Get in touch: send your photos, videos, news & views by texting YORK to 80360 or send an email»
Professor Paul Walton to explain science of puddings at York Festival of Food and Drink event
A chemistry expert will be exploring the magic of meringues and the brilliance of brûlées at this year’s York Festival of Food and Drink, reports MAXINE GORDON.
PAUL WALTON asks me to hold my nose and pop a strawberry into my mouth. “Chew it and, as you swallow, release your grip,” he says.
Surprisingly, the ripe, red berry tastes almost of nothing, just a wet mulch in my mouth; it’s only when I let go of my nose that the distinctive, sweet tang of strawberry comes to life.
“As soon as you release your nose, you are allowing the fragrance molecules to distil into your nose; these receptors then fire signals to the brain to turn on the receptors in the mouth to allow you to get the whole taste sensation,” says Paul, who will be giving a talk on the Science of Puddings at York’s annual food and drink festival, which runs from September 20 to 29.
With a day job as a chemistry professor at the University of York, Paul is perfectly placed to reflect on the scientific qualities of the perfect pud.
Want to know why your meringues fail or why custard sticks so dastardly to the pan? Then make a date with Paul on September 24, 7.30pm, at Tempest Anderson Hall and find out.
Paul is one of several speakers, chefs and food experts taking part in this year’s festival, the theme of which is Food and Science.
Besides explaining the science behind our favourites from the sweet trolley, Paul will be sharing fascinating foodie facts during demonstrations, such as making chocolate from liquid nitrogen.
Chocolatiers normally make chocolate by tempering – a process of heating and cooling the substance so all the cocoa butter hardens in a uniform crystal structure, leaving it smooth and glossy with a ‘snap’ when broken.
“What we do,” says Paul, “is take a chocolate bar or some chocolate buttons, melt it in a bain-marie, put it in a mould and plunge it into liquid nitrogen.”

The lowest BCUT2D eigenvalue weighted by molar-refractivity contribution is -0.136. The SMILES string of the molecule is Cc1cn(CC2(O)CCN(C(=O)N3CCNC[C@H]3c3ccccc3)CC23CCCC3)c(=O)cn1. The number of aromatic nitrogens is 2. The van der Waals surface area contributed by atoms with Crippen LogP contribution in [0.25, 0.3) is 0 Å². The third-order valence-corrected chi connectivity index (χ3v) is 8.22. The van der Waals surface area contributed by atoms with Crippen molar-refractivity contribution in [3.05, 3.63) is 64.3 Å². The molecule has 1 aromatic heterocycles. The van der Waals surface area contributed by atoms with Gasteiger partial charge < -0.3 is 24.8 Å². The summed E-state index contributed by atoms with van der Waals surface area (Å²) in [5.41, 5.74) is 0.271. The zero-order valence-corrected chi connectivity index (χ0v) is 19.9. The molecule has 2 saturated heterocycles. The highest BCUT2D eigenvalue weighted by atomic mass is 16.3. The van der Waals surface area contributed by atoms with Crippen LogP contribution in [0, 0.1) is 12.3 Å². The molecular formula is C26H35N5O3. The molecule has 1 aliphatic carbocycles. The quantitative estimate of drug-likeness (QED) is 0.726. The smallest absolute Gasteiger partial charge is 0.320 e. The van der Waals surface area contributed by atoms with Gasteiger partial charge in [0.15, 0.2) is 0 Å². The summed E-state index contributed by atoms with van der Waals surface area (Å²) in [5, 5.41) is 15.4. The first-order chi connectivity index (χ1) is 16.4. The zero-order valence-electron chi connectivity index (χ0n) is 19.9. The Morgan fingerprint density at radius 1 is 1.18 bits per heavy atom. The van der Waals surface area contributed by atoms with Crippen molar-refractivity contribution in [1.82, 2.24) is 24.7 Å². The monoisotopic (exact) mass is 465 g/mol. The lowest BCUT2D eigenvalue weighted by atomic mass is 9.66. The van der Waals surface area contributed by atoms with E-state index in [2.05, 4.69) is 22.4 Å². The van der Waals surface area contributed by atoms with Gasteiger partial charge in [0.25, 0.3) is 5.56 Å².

This, he says, traps the chocolate in its liquid state and doesn’t allow it to crystalise.
“Then we warm it up a little and let people eat it – the sensation is like a solid becoming a liquid instantaneously in the mouth. It is a very nice experience.”
Paul will also talk about our sense of taste. There are five different taste receptors in the mouth which discern salt, sweet, sour, bitter and umami (or savoury: think of Parmesan cheese).
Our brain unravels the complicated business of working out what we’re putting in our mouths – and Paul gives great credit to chefs for finding ways to balance these tastes in their cuisine.
Knowing a bit more about how our sense of taste works, he believes, can make us all better cooks too.
He encourages us all to try the strawberry trick when tasting food and drink at home.
“Smell it first,” he says. “Then taste it, holding your nose, then taste it fully. My hunch is that this will reduce the number of things you put in food.”
He says exercising such control will stop flavours becoming “muddy” because “too much stuff going on”.
He says the best part about talking at popular events such as the food festival is seeing the audience’s reaction as he opens their eyes to the science at work in their everyday lives.
He says: “Eating is something that we do every day. Isn’t it great that a mere smattering of science can take you to a new place?”
As for his favourite pudding – no debate; it has to be the crème brûlée.
“There is a lot of chemistry going on in there,” says Paul, as if a scientific justification were needed for preferring this princess of puddings. “The Maillard Reaction refers to the reaction between the proteins and the sugar which is the basis for the caramel – which makes it so very hard to resist.”
And his final tip: “You have to take a bit of the topping and the custard at the same time to get the full taste experience.”
Where’s my spoon?
• Professor Walton will also be hosting another festival session on the Chemistry of Drinks, looking at tea and coffee and the science of getting drunk. September 28, 5pm; Demonstration Area, St Sampson’s Square. Free entry
• View the festival programme and book tickets at yorkfoodfestival.com
More Food and Science highlights:
Give Us Our Daily Bread: Discover the science of breadmaking from the prehistoric to modern day. Various dates during the festival at York Castle Museum (normal admission charges apply, free to York Card holders).
The Science of Victorian Cooking: Drop-in workshop in the kitchen of York’s Mansion House. September 22, from 11am to 4pm. £5/£4 pay on the door.
Roman and Medieval Food Science: For all the family. Local archaeologist Andrew Jones will show how York’s Roman, Viking and medieval inhabitants used the principles of chemistry, physics and biology to preserve and improve ingredients to create tasty dishes. Demonstration Area, St Sampson’s Square, September 22 at 4.30pm and September 24 at 5pm, £2.50.
Making Chocolate from Cocoa Beans: Discover how chocolate is made from cocoa beans to the actual chocolate bar. September 22 at 2.30pm; Workshop Area, St Sampson’s Square. £5/£3.50.
Comments are closed on this article.